Peso convertible, from 1992
The current peso replaced the austral at a rate of 1 peso = 10,000 australes (ten trillion pesos m$n). It was also referred to as peso convertible since the international exchange rate was fixed by the Central Bank at 1 peso to 1 U.S. dollar and for every peso convertible circulating, there was a U.S. dollar in the Central Bank's foreign currency reserves.

However, after the financial crisis of 2001, the fixed exchange rate system was abandoned.
Wizard
Administrator
Wizard 
Joined: Oct 14, 2009
  • Threads: 1390
  • Posts: 23425
February 9th, 2012 at 11:52:14 AM permalink
So, one current peso is worth 10,000,000,000,000 pesos leyes.
It's not whether you win or lose; it's whether or not you had a good bet.
YoDiceRoll11
YoDiceRoll11
Joined: Jan 9, 2012
  • Threads: 7
  • Posts: 532
February 9th, 2012 at 11:57:55 AM permalink
Quote: Wizard

Yes, you can always say mil milliones, but doesn't it get redundant? With the enormous inflation Argentina has been known to go through, a billion pesos might have been quite achievable.



Hmmm, I'll have to ask the girl when we both get back from work. Yeah I don't think there is a word for billion. The Argentinian inflation stories are crazy, banks stealing money, etc, I've heard some of the stories about the early 2000's, and the 90's. Yikes.
Nareed
Nareed
Joined: Nov 11, 2009
  • Threads: 373
  • Posts: 11413
February 9th, 2012 at 12:01:30 PM permalink
Quote: YoDiceRoll11

Hmmm, I'll have to ask the girl when we both get back from work. Yeah I don't think there is a word for billion. The Argentinean inflation is crazy, I've heard some stories about the early 2000's, and the 90's. Yikes.



From what I've heard it was even worse than the Weimar Republic. With less cause. Germany was paying reparations to the Allies at the time, if memory serves.
Donald Trump is a fucking criminal
pacomartin
pacomartin
Joined: Jan 14, 2010
  • Threads: 649
  • Posts: 7895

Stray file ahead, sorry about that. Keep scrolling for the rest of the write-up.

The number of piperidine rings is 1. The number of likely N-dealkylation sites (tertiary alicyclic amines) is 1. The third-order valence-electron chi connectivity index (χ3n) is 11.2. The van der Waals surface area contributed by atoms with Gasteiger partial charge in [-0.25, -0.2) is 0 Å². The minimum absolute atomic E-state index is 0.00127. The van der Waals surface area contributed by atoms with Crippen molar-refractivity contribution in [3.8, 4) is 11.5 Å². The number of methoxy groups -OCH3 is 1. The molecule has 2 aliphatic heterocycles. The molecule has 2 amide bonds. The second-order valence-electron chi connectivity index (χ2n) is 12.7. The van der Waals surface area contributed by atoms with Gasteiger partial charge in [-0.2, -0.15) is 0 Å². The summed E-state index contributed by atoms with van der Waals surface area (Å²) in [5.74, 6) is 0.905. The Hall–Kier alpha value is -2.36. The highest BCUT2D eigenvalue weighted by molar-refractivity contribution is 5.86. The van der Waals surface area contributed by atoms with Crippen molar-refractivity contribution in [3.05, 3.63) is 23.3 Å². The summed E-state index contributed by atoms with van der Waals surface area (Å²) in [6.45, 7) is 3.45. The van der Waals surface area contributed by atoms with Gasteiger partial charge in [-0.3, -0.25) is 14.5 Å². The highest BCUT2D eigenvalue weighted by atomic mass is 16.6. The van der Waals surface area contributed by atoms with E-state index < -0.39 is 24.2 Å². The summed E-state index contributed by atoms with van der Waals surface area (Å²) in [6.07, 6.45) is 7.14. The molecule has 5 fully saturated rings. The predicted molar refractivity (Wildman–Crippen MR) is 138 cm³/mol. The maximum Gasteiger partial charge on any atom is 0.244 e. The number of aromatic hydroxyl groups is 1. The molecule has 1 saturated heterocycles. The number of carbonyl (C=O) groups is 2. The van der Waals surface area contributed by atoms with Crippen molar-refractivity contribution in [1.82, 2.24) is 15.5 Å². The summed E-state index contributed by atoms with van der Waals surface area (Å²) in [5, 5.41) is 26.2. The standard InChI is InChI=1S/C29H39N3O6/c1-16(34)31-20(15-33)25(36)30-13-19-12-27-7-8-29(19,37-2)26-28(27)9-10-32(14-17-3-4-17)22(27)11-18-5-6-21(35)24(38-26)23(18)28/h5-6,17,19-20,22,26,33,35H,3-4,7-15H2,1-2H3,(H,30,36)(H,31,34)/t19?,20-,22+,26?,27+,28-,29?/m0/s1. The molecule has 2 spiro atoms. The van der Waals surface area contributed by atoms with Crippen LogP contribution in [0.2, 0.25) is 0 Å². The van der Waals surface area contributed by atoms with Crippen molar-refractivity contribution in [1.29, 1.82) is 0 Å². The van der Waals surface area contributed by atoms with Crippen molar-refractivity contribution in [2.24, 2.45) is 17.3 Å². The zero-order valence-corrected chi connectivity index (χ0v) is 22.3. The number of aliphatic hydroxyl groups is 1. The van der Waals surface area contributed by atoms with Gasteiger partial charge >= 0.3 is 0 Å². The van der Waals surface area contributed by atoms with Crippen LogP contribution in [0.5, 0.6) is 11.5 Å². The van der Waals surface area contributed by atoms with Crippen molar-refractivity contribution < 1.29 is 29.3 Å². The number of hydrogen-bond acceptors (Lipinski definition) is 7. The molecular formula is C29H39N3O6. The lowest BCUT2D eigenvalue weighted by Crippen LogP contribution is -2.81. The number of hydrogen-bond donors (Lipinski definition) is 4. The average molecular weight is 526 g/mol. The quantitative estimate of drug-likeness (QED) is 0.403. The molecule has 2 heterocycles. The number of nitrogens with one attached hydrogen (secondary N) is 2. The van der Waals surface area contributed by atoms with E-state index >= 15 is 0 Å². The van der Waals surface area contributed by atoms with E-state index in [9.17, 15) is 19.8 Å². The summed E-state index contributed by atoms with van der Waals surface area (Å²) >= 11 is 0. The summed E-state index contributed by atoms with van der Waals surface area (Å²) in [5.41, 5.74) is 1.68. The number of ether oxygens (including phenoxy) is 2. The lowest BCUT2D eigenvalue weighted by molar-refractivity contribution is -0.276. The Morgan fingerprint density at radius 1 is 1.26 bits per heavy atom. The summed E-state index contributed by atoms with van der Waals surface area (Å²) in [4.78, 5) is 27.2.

February 9th, 2012 at 12:17:49 PM permalink
Quote: Nareed

From what I've heard it was even worse than the Weimar Republic. With less cause. Germany was paying reparations to the Allies at the time, if memory serves.



A 1992 Argentinian peso = 100,000,000,000 pre-1983 Argentinian peso. When Mexican peso lost half it's value (relative to USD in 1993) almost a third of the businesses closed.

When doubling time is in hours or days you know you are completely out of control.

Hungary Hungarian pengő July 1946 15 hours
Zimbabwe Zimbabwe dollar November 24.7 hours
Yugoslavia Yugoslav dinar January 1994 1.4 days
Germany German Papiermark October 1923 3.7 days
Greece Greek drachma October 1944 4.3 days
Taiwan (Republic of China) Old Taiwan dollar May 1949 6.7 days
Wizard
Administrator
Wizard 
Joined: Oct 14, 2009
  • Threads: 1390
  • Posts: 23425
February 9th, 2012 at 3:57:05 PM permalink
Quote: pacomartin

Greece Greek drachma October 1944 4.3 days



Somehow that one doesn't surprise me.
It's not whether you win or lose; it's whether or not you had a good bet.
Wizard
Administrator
Wizard 
Joined: Oct 14, 2009
  • Threads: 1390
  • Posts: 23425
February 9th, 2012 at 4:40:24 PM permalink
Fecha: 9 de Febrero, 2012
Palabar: Acceder


Today's SWD means to agree.

A question for the advanced readers is how does it differ from acordar, which I seem to see/hear much more frequently. It seems to me that acceder is for the situation of agreeing to a request. Perhaps sharing the same root as the English "cede," as in "I cede to your suggestion."

Ejemplo time.

Debido al accidente del carro, accedé a cancelar la apuesta. = Due to the car accident, I would agree to call off the bet.
It's not whether you win or lose; it's whether or not you had a good bet.
pacomartin
pacomartin
Joined: Jan 14, 2010
  • Threads: 649
  • Posts: 7895
February 9th, 2012 at 8:08:48 PM permalink
Quote: Wizard

Today's SWD means to agree.
A question for the advanced readers is how does it differ from acordar, which I seem to see/hear much more frequently. It seems to me that acceder is for the situation of agreeing to a request. Perhaps sharing the same root as the English "cede," as in "I cede to your suggestion."



Of all the related English cognates: "cede,accede, concede, excede ,exceed, intercede, precede, proceed, recede, succeed, & supercede" I think the most appropriate one to use would be I accede to your suggestion".

English accede means "To agree or assent to a proposal or a view"

Acordar is from the Latin "accordare" which includes "cor" or from the "heart". So I imagine "acordar" is a little more emotional than "accedar". It is similar to the English cognate "accord".

Note that "acordarse de" is synonymous with "recordar" since they are variants of "to remember". You can think of remembering as "agreeing with yourself".

  • Jump to: